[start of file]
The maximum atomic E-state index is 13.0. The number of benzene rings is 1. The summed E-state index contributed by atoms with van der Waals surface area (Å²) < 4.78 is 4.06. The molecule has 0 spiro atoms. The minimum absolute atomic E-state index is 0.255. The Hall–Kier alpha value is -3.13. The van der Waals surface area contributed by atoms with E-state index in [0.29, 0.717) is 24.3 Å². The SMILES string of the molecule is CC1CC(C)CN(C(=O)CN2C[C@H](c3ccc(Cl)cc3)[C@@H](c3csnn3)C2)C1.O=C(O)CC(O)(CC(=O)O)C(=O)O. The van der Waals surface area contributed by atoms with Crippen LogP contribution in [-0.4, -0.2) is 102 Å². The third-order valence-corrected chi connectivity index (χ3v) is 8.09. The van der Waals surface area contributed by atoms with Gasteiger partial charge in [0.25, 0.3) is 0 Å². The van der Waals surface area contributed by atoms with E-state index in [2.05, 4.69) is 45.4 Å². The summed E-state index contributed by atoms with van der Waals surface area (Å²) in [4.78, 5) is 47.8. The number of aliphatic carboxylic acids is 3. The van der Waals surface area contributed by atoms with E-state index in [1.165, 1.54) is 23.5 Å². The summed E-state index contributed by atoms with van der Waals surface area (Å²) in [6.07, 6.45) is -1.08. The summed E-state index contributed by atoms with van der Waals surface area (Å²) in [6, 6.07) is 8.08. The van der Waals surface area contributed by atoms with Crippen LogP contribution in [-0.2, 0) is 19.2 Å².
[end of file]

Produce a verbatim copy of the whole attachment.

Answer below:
The maximum atomic E-state index is 13.0. The number of benzene rings is 1. The summed E-state index contributed by atoms with van der Waals surface area (Å²) < 4.78 is 4.06. The molecule has 0 spiro atoms. The minimum absolute atomic E-state index is 0.255. The Hall–Kier alpha value is -3.13. The van der Waals surface area contributed by atoms with E-state index in [0.29, 0.717) is 24.3 Å². The SMILES string of the molecule is CC1CC(C)CN(C(=O)CN2C[C@H](c3ccc(Cl)cc3)[C@@H](c3csnn3)C2)C1.O=C(O)CC(O)(CC(=O)O)C(=O)O. The van der Waals surface area contributed by atoms with Crippen LogP contribution in [-0.4, -0.2) is 102 Å². The third-order valence-corrected chi connectivity index (χ3v) is 8.09. The van der Waals surface area contributed by atoms with Gasteiger partial charge in [0.25, 0.3) is 0 Å². The van der Waals surface area contributed by atoms with E-state index in [2.05, 4.69) is 45.4 Å². The summed E-state index contributed by atoms with van der Waals surface area (Å²) in [4.78, 5) is 47.8. The number of aliphatic carboxylic acids is 3. The van der Waals surface area contributed by atoms with E-state index in [1.165, 1.54) is 23.5 Å². The summed E-state index contributed by atoms with van der Waals surface area (Å²) in [6.07, 6.45) is -1.08. The summed E-state index contributed by atoms with van der Waals surface area (Å²) in [6, 6.07) is 8.08. The van der Waals surface area contributed by atoms with Crippen LogP contribution in [-0.2, 0) is 19.2 Å².